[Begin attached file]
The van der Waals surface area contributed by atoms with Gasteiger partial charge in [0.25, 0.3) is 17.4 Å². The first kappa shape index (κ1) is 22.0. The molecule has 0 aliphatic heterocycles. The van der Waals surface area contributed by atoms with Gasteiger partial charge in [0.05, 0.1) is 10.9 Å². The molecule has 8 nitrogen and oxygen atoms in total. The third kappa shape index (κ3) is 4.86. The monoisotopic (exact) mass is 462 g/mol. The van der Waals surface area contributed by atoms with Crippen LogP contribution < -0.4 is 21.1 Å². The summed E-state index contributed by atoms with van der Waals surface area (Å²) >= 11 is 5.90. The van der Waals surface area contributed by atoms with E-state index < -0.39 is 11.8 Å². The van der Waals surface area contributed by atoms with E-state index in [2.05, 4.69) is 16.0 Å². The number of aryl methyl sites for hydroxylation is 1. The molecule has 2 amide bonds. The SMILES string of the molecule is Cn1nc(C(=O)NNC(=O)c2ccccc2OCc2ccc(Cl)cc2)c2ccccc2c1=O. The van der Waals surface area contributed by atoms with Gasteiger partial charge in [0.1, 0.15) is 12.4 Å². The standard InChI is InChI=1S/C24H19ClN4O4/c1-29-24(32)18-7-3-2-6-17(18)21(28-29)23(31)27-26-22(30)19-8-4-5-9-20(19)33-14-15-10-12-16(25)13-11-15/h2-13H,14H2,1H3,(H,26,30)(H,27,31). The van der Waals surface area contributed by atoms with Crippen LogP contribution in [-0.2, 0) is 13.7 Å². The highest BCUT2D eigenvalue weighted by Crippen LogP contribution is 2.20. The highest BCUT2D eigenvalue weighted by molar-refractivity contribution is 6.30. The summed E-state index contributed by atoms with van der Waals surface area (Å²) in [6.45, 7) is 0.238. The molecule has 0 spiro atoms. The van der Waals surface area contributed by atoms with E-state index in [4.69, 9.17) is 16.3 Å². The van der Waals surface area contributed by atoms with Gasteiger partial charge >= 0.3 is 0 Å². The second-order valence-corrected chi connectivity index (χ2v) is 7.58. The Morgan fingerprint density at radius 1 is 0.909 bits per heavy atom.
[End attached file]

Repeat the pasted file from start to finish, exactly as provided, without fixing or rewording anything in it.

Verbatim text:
The van der Waals surface area contributed by atoms with Gasteiger partial charge in [0.25, 0.3) is 17.4 Å². The first kappa shape index (κ1) is 22.0. The molecule has 0 aliphatic heterocycles. The van der Waals surface area contributed by atoms with Gasteiger partial charge in [0.05, 0.1) is 10.9 Å². The molecule has 8 nitrogen and oxygen atoms in total. The third kappa shape index (κ3) is 4.86. The monoisotopic (exact) mass is 462 g/mol. The van der Waals surface area contributed by atoms with Crippen LogP contribution < -0.4 is 21.1 Å². The summed E-state index contributed by atoms with van der Waals surface area (Å²) >= 11 is 5.90. The van der Waals surface area contributed by atoms with E-state index < -0.39 is 11.8 Å². The van der Waals surface area contributed by atoms with E-state index in [2.05, 4.69) is 16.0 Å². The number of aryl methyl sites for hydroxylation is 1. The molecule has 2 amide bonds. The SMILES string of the molecule is Cn1nc(C(=O)NNC(=O)c2ccccc2OCc2ccc(Cl)cc2)c2ccccc2c1=O. The van der Waals surface area contributed by atoms with Gasteiger partial charge in [0.1, 0.15) is 12.4 Å². The standard InChI is InChI=1S/C24H19ClN4O4/c1-29-24(32)18-7-3-2-6-17(18)21(28-29)23(31)27-26-22(30)19-8-4-5-9-20(19)33-14-15-10-12-16(25)13-11-15/h2-13H,14H2,1H3,(H,26,30)(H,27,31). The van der Waals surface area contributed by atoms with Crippen LogP contribution in [-0.2, 0) is 13.7 Å². The highest BCUT2D eigenvalue weighted by Crippen LogP contribution is 2.20. The highest BCUT2D eigenvalue weighted by molar-refractivity contribution is 6.30. The summed E-state index contributed by atoms with van der Waals surface area (Å²) in [6.45, 7) is 0.238. The molecule has 0 spiro atoms. The van der Waals surface area contributed by atoms with E-state index in [4.69, 9.17) is 16.3 Å². The van der Waals surface area contributed by atoms with Gasteiger partial charge >= 0.3 is 0 Å². The second-order valence-corrected chi connectivity index (χ2v) is 7.58. The Morgan fingerprint density at radius 1 is 0.909 bits per heavy atom.